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Motorcycle Safety Essentials


Motorcycle Safety Essentials

The weather is perfect, the highway is calling and you’re ready for life to throw you and your bike a few (scenic) curves. Motorcycle season is here, and for Motorcycle Safety Month this May, CaroMont Health has a handful of important safety tips to share—whether you’re new to the rules of the road or a seasoned rider who could use a quick refresh.

But first, why does motorcycle safety matter? It’s a fact: motorcyclists are nearly five times more likely to be injured and 29 times more likely to be killed in a crash than any other vehicle. And last year in North Carolina alone, there were 3,644 motorcycle-related crashes, resulting in 152 fatalities and 385 serious injuries. So keeping safety top-of-mind won’t detract from the thrill of your ride—if anything, it’ll keep the thrills coming and you out of harm.

Read on for our top eight safety essentials.

1. Be Seen

When a driver looks in their mirror or out their window, they’re typically watching for other cars—and often don’t notice the smaller motorcycle.This is easily the most common cause of a collision; ensure you’re visible to drivers by wearing bright colors, putting reflectors on your clothing or riding gear and avoiding blind spots.

2. Pay Attention

Stay aware of your surroundings, especially cars in left-turn lanes or on side streets—there’s a chance they could pull out in front of you unexpectedly. Watch a car’s wheels, check for turn signals and keep an eye out for a driver turning their head in preparation for a lane shift.

3. Make Evasion an Instinct

Avoiding accidents often requires a quick response to get out of a car’s way. Swerving safely takes practice and skill to stay in control. If you need to stop suddenly, avoid being rear-ended by stopping on the center line or to one side of the lane, not in the middle; and be aware of obstacles on or next to the road (rocks, open car doors, etc.) so you’re more prepared to swerve and miss them.

4. Keep Your Distance

Always keep at least a 20-foot cushion between you and fellow riders, and try to avoid riding next to semi trucks—they can cause wind turbulence, and other drivers have trouble seeing a motorcycle around such a large vehicle.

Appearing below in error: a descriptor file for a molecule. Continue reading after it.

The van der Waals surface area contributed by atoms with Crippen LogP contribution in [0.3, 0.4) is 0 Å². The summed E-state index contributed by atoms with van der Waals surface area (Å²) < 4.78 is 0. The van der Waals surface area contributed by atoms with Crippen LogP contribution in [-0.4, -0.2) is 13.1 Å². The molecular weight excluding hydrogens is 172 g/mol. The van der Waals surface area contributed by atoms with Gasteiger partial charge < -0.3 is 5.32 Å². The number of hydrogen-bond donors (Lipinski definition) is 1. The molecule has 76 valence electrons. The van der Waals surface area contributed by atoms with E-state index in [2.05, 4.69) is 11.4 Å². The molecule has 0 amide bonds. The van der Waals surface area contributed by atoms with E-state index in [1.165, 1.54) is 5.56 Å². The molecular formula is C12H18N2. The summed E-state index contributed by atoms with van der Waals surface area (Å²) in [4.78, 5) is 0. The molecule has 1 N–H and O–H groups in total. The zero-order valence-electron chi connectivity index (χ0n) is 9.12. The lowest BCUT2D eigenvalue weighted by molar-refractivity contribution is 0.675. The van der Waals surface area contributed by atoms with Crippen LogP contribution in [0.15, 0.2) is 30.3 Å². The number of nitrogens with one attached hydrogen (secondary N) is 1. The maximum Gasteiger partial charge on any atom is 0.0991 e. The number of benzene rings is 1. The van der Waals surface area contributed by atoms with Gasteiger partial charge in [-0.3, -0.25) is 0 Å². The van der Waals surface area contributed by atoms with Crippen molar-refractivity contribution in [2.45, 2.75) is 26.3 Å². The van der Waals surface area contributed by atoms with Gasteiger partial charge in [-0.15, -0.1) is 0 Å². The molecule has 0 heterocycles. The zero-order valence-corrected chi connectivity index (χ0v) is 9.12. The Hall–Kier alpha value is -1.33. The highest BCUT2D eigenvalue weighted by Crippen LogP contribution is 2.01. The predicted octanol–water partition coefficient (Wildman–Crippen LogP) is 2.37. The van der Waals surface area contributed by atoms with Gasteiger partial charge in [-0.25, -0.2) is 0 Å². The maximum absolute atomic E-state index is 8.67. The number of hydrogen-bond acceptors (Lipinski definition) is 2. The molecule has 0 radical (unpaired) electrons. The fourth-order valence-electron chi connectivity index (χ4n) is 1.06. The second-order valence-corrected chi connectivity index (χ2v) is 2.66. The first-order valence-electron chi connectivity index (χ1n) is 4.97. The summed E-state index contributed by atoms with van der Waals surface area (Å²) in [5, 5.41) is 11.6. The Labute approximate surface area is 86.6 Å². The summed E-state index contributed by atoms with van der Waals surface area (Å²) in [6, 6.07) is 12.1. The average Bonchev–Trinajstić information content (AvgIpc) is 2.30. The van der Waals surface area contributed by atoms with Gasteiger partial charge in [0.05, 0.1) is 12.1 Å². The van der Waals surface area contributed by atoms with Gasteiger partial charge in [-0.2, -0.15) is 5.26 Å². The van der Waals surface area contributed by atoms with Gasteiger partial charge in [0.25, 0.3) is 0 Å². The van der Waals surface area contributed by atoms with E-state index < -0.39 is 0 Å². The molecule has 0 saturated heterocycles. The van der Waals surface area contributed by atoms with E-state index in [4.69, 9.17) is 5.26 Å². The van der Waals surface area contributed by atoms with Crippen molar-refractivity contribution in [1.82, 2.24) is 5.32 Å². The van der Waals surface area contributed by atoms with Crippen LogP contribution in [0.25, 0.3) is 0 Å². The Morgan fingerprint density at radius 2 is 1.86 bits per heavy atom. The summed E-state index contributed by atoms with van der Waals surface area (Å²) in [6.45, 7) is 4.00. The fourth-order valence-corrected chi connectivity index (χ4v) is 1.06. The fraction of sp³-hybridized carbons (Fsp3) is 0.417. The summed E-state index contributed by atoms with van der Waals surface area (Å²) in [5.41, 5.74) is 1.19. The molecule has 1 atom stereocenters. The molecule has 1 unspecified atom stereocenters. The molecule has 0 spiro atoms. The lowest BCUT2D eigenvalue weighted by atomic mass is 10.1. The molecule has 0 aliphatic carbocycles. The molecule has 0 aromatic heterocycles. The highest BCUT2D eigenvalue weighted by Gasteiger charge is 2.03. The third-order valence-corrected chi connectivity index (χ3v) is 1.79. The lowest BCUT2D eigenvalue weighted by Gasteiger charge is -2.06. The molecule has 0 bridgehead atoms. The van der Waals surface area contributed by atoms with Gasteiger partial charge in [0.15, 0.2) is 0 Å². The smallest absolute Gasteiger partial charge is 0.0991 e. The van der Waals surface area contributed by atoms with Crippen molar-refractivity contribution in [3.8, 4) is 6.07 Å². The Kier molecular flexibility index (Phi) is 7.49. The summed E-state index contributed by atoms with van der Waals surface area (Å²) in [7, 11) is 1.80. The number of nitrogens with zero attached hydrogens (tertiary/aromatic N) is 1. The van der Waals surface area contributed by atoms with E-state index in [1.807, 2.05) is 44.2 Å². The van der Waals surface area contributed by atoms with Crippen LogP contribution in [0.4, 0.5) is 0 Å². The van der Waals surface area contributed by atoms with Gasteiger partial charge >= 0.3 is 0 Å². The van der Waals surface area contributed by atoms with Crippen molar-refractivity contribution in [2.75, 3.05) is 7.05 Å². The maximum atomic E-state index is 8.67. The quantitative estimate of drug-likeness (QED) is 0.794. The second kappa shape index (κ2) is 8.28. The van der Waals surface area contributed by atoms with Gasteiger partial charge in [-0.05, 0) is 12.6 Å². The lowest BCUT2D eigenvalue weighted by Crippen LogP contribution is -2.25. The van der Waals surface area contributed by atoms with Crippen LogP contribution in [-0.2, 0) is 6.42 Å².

5. Cruise, Baby, Cruise

Ride your own ride: if you're in a group and they're riding faster than you are comfortable with, hang back and go your own speed. It’s much more difficult to control your motorcycle when riding fast, especially when the road isn’t flat and straight. Stay at the speed most comfortable for you.

6. Wear Protective Gear

A rider not wearing a helmet is five times more likely to sustain a critical head injury. Helmets save lives. Buy a U.S. Department of Transportation-approved helmet, and replace it if it gets damaged. You should also buy comfortable, durable clothing and boots to wear while riding; they offer you greater control and help protect you in the event of an accident.

7. Take a Class

Improve your riding skills and focus by taking a motorcycle safety course. You’ll familiarize yourself with your bike, learn how to get out of tight spots and be better prepared to avoid accidents. The North Carolina Motorcycle Safety Education Program ( offers many course levels, from the very basic all the way to advanced.

8. Don’t Drink and Ride

Riding a motorcycle requires focus, control and quick reaction times. Alcohol significantly impairs your capacity for all of those things. Protect yourself and others on the road—don’t drink and ride. You can always celebrate after you’ve safely parked your bike for the night.

Categories: Health